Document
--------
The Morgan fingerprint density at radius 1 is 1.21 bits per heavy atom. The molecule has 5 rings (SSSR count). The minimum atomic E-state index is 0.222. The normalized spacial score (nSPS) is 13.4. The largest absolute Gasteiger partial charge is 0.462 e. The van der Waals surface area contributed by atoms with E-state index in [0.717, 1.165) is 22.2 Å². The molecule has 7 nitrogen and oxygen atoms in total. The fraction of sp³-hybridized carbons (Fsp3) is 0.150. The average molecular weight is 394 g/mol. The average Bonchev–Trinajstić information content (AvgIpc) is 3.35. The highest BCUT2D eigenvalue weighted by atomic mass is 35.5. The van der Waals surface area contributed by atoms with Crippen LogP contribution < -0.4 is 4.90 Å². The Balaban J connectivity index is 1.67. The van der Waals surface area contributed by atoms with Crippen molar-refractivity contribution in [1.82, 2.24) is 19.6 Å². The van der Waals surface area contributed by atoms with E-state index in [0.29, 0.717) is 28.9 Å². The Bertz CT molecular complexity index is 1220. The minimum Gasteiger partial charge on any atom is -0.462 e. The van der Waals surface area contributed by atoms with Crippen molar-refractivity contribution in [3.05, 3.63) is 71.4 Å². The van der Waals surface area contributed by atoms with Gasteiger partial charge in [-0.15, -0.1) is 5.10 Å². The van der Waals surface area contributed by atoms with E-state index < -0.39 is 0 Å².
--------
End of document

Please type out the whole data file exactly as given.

The Morgan fingerprint density at radius 1 is 1.21 bits per heavy atom. The molecule has 5 rings (SSSR count). The minimum atomic E-state index is 0.222. The normalized spacial score (nSPS) is 13.4. The largest absolute Gasteiger partial charge is 0.462 e. The van der Waals surface area contributed by atoms with E-state index in [0.717, 1.165) is 22.2 Å². The molecule has 7 nitrogen and oxygen atoms in total. The fraction of sp³-hybridized carbons (Fsp3) is 0.150. The average molecular weight is 394 g/mol. The average Bonchev–Trinajstić information content (AvgIpc) is 3.35. The highest BCUT2D eigenvalue weighted by atomic mass is 35.5. The van der Waals surface area contributed by atoms with Crippen LogP contribution < -0.4 is 4.90 Å². The Balaban J connectivity index is 1.67. The van der Waals surface area contributed by atoms with Crippen molar-refractivity contribution in [1.82, 2.24) is 19.6 Å². The van der Waals surface area contributed by atoms with E-state index in [0.29, 0.717) is 28.9 Å². The Bertz CT molecular complexity index is 1220. The minimum Gasteiger partial charge on any atom is -0.462 e. The van der Waals surface area contributed by atoms with Crippen molar-refractivity contribution in [3.05, 3.63) is 71.4 Å². The van der Waals surface area contributed by atoms with Gasteiger partial charge in [-0.15, -0.1) is 5.10 Å². The van der Waals surface area contributed by atoms with E-state index < -0.39 is 0 Å².